Train hauling corn syrup derails near Arizona-California border


A freight train carrying corn syrup — not hazardous materials, as first reported — derailed in western Arizona, near the state’s border with California and Nevada, BNSF Railway said.

“BNSF Railway can confirm that a train carrying corn syrup derailed near Topock in western Arizona, close to the California border” on Wednesday evening, railway spokesperson Lena Kent said in a statement.

“There were no injuries as a result of the derailment and preliminarily reports indicate there are no hazardous materials involved,” Kent said.


A spokeswoman for the Mohave County Sheriff’s Office, Anita Mortensen, said she was not aware of any spills or leaks.

The cause of the derailment of approximately eight cars is under investigation, according to Kent.

The main track is blocked, and Kent said it was not known when it would be reopened.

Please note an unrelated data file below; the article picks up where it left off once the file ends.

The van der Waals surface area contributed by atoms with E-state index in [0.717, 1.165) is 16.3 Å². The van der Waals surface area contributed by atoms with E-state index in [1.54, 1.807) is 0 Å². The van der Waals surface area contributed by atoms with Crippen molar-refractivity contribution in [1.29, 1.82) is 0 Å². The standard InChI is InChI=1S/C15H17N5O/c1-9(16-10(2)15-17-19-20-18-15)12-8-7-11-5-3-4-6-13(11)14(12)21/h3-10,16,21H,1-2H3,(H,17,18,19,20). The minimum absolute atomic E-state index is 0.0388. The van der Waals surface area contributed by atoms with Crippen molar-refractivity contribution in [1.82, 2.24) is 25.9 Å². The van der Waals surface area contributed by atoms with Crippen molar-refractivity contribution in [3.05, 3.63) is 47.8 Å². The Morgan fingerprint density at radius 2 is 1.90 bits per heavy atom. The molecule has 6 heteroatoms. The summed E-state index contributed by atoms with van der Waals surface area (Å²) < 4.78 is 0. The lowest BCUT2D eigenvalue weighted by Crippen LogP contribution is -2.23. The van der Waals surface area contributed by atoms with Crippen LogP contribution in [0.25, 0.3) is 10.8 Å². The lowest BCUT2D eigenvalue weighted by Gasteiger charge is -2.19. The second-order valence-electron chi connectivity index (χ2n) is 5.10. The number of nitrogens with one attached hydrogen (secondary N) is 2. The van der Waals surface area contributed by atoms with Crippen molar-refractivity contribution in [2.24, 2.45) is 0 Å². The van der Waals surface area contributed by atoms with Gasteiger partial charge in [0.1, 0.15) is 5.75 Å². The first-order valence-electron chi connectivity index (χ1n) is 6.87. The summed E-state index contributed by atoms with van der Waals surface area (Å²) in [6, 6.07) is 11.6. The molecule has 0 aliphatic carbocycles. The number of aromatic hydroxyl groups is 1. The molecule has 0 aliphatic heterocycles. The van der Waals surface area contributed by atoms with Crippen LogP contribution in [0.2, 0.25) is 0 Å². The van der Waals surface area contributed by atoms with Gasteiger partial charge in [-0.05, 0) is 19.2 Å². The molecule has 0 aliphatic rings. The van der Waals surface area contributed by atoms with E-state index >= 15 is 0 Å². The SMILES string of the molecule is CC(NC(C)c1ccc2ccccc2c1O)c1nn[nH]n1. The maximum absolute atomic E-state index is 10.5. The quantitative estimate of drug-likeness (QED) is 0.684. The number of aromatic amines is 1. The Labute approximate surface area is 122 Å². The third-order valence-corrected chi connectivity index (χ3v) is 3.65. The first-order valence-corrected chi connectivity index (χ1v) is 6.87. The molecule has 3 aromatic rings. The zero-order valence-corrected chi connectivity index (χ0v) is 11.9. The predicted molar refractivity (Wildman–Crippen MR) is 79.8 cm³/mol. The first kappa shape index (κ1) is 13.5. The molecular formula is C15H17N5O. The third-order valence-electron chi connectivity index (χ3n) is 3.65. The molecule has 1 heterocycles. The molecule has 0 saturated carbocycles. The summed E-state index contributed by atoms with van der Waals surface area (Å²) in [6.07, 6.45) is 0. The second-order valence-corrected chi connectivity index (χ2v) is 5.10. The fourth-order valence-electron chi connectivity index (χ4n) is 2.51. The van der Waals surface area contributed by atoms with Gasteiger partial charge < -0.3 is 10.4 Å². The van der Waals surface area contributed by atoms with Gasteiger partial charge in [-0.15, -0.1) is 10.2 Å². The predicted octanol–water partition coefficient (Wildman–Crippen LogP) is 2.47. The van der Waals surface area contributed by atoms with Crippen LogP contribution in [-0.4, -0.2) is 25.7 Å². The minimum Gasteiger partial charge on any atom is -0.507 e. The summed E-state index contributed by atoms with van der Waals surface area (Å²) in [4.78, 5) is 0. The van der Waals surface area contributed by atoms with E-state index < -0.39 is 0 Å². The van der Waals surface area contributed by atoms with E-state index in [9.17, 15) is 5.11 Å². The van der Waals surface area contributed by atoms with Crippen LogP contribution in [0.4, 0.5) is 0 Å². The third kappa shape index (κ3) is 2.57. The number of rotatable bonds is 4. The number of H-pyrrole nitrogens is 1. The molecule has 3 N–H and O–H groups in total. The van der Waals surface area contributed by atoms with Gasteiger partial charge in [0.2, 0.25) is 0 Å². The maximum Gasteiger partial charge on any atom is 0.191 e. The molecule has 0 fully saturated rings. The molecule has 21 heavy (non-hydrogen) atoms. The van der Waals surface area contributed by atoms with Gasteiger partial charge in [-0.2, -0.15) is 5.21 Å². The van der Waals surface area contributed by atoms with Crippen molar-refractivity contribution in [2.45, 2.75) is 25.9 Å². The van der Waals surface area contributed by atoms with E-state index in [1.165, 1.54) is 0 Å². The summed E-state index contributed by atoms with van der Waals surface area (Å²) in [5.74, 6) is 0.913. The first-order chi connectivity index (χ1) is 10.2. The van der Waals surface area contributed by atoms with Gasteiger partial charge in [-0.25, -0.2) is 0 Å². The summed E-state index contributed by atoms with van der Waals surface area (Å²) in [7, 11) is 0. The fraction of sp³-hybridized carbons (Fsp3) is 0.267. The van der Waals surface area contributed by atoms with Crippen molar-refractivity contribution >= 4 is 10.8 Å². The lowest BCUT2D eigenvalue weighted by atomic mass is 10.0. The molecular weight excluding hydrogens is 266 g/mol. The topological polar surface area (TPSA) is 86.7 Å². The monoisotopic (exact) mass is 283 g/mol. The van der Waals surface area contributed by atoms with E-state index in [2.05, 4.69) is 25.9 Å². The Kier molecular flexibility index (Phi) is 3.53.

Ohio filed a lawsuit against Norfolk Southern to make sure it pays for the cleanup and environmental damage caused by a fiery train derailment.

March 14, 2023

The derailment comes amid heightened attention to rail safety nationwide following a fiery derailment last month in Ohio and a string of other railway incidents that have been grabbing headlines, including derailments in Michigan, Alabama and other states.

In Arizona, Mortensen had earlier said the train that derailed Wednesday was carrying hazardous materials. The derailment occurred near Milepost 9 of Interstate 40, Mortensen said, in a rural, non-residential area about 20 miles north of Lake Havasu City. Mortensen said she had no details about how many cars the train had or what materials it was carrying when it derailed.

The sheriff’s office has notified the National Transportation Safety Board and BNSF, the two entities that would be responding to the incident, Mortensen said.

Last month, a freight train carrying hazardous chemicals derailed in East Palestine, Ohio, near the Pennsylvania border, igniting a fire and causing hundreds of people to be evacuated.


Officials seeking to avoid an uncontrolled blast intentionally released and burned toxic vinyl chloride from five rail cars, sending flames and black smoke high into the sky. That left many questioning the potential health impacts even as authorities maintained they were doing their best to protect people.